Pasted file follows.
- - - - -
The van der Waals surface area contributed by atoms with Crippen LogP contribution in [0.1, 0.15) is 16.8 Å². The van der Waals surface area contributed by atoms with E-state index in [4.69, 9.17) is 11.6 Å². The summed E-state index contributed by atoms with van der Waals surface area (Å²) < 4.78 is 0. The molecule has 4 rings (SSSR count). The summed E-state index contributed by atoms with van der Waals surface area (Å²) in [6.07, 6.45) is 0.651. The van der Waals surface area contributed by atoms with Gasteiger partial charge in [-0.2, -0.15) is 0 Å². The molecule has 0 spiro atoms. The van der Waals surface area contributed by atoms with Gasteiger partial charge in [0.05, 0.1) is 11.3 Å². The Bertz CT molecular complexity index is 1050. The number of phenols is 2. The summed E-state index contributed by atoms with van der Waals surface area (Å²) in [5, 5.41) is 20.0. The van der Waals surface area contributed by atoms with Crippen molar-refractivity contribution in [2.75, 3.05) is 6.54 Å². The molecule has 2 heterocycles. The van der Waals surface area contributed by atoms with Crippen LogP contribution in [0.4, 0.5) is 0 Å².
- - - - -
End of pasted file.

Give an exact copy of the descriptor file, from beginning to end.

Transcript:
The van der Waals surface area contributed by atoms with Crippen LogP contribution in [0.1, 0.15) is 16.8 Å². The van der Waals surface area contributed by atoms with E-state index in [4.69, 9.17) is 11.6 Å². The summed E-state index contributed by atoms with van der Waals surface area (Å²) < 4.78 is 0. The molecule has 4 rings (SSSR count). The summed E-state index contributed by atoms with van der Waals surface area (Å²) in [6.07, 6.45) is 0.651. The van der Waals surface area contributed by atoms with Gasteiger partial charge in [-0.2, -0.15) is 0 Å². The molecule has 0 spiro atoms. The van der Waals surface area contributed by atoms with Gasteiger partial charge in [0.05, 0.1) is 11.3 Å². The Bertz CT molecular complexity index is 1050. The number of phenols is 2. The summed E-state index contributed by atoms with van der Waals surface area (Å²) in [5, 5.41) is 20.0. The van der Waals surface area contributed by atoms with Crippen molar-refractivity contribution in [2.75, 3.05) is 6.54 Å². The molecule has 2 heterocycles. The van der Waals surface area contributed by atoms with Crippen LogP contribution in [0.4, 0.5) is 0 Å².